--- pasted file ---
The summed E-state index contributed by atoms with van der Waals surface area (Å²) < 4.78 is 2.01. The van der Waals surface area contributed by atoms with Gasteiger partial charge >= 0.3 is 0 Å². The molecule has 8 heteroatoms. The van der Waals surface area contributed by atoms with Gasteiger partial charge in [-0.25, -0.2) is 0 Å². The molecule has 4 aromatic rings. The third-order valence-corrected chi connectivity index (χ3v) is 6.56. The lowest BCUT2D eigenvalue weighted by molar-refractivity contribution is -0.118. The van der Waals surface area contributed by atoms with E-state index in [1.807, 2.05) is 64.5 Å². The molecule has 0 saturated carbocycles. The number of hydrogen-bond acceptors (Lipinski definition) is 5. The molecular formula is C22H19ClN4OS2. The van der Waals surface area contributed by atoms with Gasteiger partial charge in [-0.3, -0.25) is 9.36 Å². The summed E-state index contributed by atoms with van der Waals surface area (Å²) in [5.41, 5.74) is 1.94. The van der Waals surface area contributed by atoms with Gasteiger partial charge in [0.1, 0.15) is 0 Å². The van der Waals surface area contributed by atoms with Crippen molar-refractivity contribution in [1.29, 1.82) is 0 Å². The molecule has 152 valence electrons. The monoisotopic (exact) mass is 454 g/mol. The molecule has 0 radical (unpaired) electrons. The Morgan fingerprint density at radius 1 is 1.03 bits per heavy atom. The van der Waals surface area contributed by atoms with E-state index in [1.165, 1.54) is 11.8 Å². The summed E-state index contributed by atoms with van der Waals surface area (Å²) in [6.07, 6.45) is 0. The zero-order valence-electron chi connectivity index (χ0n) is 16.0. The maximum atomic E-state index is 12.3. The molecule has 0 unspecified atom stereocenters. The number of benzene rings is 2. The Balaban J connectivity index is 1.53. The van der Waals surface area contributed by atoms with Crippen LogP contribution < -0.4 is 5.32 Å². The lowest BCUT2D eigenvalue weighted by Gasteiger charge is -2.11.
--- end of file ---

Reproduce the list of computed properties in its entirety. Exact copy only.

The summed E-state index contributed by atoms with van der Waals surface area (Å²) < 4.78 is 2.01. The van der Waals surface area contributed by atoms with Gasteiger partial charge >= 0.3 is 0 Å². The molecule has 8 heteroatoms. The van der Waals surface area contributed by atoms with Gasteiger partial charge in [-0.25, -0.2) is 0 Å². The molecule has 4 aromatic rings. The third-order valence-corrected chi connectivity index (χ3v) is 6.56. The lowest BCUT2D eigenvalue weighted by molar-refractivity contribution is -0.118. The van der Waals surface area contributed by atoms with E-state index in [1.807, 2.05) is 64.5 Å². The molecule has 0 saturated carbocycles. The number of hydrogen-bond acceptors (Lipinski definition) is 5. The molecular formula is C22H19ClN4OS2. The van der Waals surface area contributed by atoms with Gasteiger partial charge in [-0.3, -0.25) is 9.36 Å². The summed E-state index contributed by atoms with van der Waals surface area (Å²) in [5.41, 5.74) is 1.94. The van der Waals surface area contributed by atoms with Gasteiger partial charge in [0.1, 0.15) is 0 Å². The van der Waals surface area contributed by atoms with Crippen molar-refractivity contribution in [1.29, 1.82) is 0 Å². The molecule has 152 valence electrons. The monoisotopic (exact) mass is 454 g/mol. The molecule has 0 radical (unpaired) electrons. The Morgan fingerprint density at radius 1 is 1.03 bits per heavy atom. The van der Waals surface area contributed by atoms with E-state index in [1.165, 1.54) is 11.8 Å². The summed E-state index contributed by atoms with van der Waals surface area (Å²) in [6.07, 6.45) is 0. The zero-order valence-electron chi connectivity index (χ0n) is 16.0. The maximum atomic E-state index is 12.3. The molecule has 0 unspecified atom stereocenters. The number of benzene rings is 2. The Balaban J connectivity index is 1.53. The van der Waals surface area contributed by atoms with Crippen LogP contribution < -0.4 is 5.32 Å². The lowest BCUT2D eigenvalue weighted by Gasteiger charge is -2.11.